But, as we also noted, “Jeremy Corbyn is surely a socialist. But... he rarely or never says that.

“He calls for a ‘popular movement against cuts’. He advocates ‘raising taxes for the very richest, collecting tax from corporations’. But not social ownership of industry... “On international politics, mostly, he limits himself to deploring military moves by the US and its allies and appealing for peace...”

Corbyn’s official declarations to parliament show him receiving “up to £5000” each year from 2009 to 2012 for interviews on the Iranian-government-run Press TV. Unlike some other Labour MPs who have taken money from right-wing media, he has maintained independence, speaking out against “the arrest, torture and murder of protesters” in Iran; but his stress has usually been more, and too much more, on the desirability of diplomacy and negotiations. As Iranian socialist Maziar Razi told Solidarity, we should call on Corbyn to loudly “support Iranian workers... and give the £20,000 to the familes of of worker political prisoners”.

Some say Corbyn is “incompetent” as Labour leader. There is no single job of “Labour leader” in relation to which competence or incompetence can be judged. Harold Wilson was a “competent” fake-left leader between 1963 and 1976 - “competent” at fobbing off the left impulses of the 1960s and 70s. Tony Blair was a “competent” right-wing leader, at least up until his decision on Iraq - “competent” at swinging Labour to soft-Thatcherism and crushing labour-movement democracy. What the coup-makers want is a leader who will be “competent” (maybe through “soft-left” tactics, like Neil Kinnock after 1983) in taming and then crushing the Labour revival of recent times, blocking moves to reopen Labour Party democracy, and marginalising the trade unions.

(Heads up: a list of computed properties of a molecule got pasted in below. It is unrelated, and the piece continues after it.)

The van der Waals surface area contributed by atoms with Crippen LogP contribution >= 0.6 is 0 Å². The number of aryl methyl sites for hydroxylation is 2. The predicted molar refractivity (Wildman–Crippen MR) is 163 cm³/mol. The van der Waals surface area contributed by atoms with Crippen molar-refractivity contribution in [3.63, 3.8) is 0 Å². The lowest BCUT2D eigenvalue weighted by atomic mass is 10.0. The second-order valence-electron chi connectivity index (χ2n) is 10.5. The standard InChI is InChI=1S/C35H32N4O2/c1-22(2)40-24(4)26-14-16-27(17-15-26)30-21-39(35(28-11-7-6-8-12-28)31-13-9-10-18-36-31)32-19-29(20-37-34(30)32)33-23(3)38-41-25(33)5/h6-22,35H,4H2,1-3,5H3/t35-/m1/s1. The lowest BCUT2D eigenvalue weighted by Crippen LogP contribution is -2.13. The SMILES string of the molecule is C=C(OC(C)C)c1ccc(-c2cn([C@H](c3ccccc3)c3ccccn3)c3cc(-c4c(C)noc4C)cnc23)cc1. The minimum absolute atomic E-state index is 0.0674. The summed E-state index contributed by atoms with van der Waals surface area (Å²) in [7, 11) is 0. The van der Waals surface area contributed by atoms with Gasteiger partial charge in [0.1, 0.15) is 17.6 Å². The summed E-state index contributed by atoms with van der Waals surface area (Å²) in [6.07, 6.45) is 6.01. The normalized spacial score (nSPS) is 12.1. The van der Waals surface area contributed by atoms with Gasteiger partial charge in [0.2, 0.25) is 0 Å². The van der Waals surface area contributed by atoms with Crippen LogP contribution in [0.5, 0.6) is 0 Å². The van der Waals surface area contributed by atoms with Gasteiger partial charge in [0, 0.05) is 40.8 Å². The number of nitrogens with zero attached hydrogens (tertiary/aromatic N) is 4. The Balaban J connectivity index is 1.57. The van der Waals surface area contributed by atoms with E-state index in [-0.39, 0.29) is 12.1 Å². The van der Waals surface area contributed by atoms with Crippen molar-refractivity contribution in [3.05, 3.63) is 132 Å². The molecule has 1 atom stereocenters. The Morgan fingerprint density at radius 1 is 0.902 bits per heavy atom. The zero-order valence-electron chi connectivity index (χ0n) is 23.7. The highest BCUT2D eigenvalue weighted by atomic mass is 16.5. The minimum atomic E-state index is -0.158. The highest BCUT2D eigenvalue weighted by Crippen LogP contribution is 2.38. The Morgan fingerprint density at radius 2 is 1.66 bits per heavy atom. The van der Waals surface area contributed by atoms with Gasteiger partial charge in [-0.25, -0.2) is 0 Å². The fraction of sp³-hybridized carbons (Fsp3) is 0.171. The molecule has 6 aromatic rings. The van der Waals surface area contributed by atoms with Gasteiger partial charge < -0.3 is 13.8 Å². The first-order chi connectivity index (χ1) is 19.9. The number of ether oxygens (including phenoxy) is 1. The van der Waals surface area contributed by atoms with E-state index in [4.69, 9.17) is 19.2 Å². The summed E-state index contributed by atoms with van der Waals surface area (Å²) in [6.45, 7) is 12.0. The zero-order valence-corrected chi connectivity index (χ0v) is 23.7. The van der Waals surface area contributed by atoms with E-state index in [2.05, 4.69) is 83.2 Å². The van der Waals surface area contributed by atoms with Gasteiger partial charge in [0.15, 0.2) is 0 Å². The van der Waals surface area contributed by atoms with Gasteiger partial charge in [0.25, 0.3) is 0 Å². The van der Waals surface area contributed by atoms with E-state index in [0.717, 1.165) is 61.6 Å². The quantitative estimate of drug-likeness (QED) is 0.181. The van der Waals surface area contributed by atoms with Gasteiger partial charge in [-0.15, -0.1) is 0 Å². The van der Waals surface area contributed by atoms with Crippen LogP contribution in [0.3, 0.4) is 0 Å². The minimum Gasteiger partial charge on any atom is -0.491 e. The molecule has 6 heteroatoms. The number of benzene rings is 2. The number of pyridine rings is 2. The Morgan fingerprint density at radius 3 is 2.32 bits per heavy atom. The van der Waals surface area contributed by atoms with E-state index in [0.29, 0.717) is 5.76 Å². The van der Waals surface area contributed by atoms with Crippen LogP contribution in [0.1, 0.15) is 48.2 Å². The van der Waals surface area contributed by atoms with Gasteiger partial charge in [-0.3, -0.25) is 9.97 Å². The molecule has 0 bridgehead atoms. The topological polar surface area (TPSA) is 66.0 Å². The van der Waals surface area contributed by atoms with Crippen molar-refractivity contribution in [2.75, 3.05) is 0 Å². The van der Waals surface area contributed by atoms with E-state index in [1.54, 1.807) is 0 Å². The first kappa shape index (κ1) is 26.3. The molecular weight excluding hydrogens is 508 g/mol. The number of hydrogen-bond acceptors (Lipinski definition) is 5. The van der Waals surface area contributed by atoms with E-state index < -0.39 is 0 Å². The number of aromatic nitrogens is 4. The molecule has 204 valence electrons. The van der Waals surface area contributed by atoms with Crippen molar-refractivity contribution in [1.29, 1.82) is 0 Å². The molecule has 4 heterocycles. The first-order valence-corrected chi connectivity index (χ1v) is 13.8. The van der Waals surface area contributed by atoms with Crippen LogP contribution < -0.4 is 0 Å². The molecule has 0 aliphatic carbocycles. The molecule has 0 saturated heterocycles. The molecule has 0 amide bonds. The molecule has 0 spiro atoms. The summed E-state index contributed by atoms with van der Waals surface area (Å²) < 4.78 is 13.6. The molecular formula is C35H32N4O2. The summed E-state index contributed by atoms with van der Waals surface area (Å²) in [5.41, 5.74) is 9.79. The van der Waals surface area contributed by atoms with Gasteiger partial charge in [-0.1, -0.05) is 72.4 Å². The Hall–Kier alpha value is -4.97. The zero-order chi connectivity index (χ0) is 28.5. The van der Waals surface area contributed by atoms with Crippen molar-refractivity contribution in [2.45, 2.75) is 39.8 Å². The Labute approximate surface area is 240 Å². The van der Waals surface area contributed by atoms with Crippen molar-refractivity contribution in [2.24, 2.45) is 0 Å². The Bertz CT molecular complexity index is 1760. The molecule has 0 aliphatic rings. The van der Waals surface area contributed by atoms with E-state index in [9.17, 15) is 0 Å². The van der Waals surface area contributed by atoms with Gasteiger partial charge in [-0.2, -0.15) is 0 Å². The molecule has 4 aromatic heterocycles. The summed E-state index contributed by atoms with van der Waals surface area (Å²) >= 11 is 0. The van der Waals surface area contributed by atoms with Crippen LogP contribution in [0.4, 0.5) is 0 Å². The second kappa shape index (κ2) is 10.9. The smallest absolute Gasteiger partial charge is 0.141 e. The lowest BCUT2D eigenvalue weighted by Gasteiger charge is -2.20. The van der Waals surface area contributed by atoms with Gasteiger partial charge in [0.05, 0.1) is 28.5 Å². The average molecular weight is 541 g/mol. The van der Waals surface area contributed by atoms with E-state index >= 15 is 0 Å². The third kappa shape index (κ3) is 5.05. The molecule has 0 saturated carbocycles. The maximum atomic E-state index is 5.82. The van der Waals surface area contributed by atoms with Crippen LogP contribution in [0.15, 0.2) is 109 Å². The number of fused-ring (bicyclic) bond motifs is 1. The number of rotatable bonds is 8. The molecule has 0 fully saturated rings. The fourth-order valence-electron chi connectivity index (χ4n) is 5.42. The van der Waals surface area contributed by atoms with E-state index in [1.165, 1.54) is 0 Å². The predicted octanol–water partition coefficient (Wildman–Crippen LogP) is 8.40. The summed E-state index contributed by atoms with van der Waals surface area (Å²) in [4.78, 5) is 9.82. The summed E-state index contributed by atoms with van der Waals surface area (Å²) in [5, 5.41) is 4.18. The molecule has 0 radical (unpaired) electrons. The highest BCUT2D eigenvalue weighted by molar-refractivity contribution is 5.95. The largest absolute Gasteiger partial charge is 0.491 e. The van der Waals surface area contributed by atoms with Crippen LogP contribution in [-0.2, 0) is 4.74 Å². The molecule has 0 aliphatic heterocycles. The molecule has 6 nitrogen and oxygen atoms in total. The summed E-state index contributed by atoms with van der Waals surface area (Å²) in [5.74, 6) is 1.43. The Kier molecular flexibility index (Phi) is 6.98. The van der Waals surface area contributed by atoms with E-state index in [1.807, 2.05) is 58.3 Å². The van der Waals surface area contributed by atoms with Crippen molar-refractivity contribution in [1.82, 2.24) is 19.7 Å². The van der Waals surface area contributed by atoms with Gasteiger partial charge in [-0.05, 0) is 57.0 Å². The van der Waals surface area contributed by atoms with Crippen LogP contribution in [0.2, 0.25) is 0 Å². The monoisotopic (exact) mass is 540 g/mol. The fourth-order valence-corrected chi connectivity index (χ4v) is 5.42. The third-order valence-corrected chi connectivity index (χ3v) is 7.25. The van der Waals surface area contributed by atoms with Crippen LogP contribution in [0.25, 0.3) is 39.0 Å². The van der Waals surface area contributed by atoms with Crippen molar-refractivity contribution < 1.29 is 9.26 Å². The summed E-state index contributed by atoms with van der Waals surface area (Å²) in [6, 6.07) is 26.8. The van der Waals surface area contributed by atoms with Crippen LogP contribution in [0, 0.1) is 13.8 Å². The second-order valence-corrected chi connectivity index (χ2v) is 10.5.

The Labour Party certainly needs to do more than it is doing now to rouse its members, to inspire and convince supporters who see little hope and maybe voted Leave in protest, to win over wavering voters. That has to be done by working to change public opinion. Not in the Blair-Brown way, by seeking bland speech-writers’ phrases designed to placate public opinion while avoiding commitments.

Push back the coup-makers! Create the space for a new Labour mobilisation which can convince voters and become the base for a real Labour government serving working-class interests.

Build support for Corbyn in the unions!

By a Unite member

The general secretaries of ten trade unions (all affiliates of the Labour Party) have signed a joint statement giving their continued support to Jeremy Corbyn as Labour leader. It would seem to many that the trade unions are solidly behind Corbyn. However, trade union members should not presume this is so.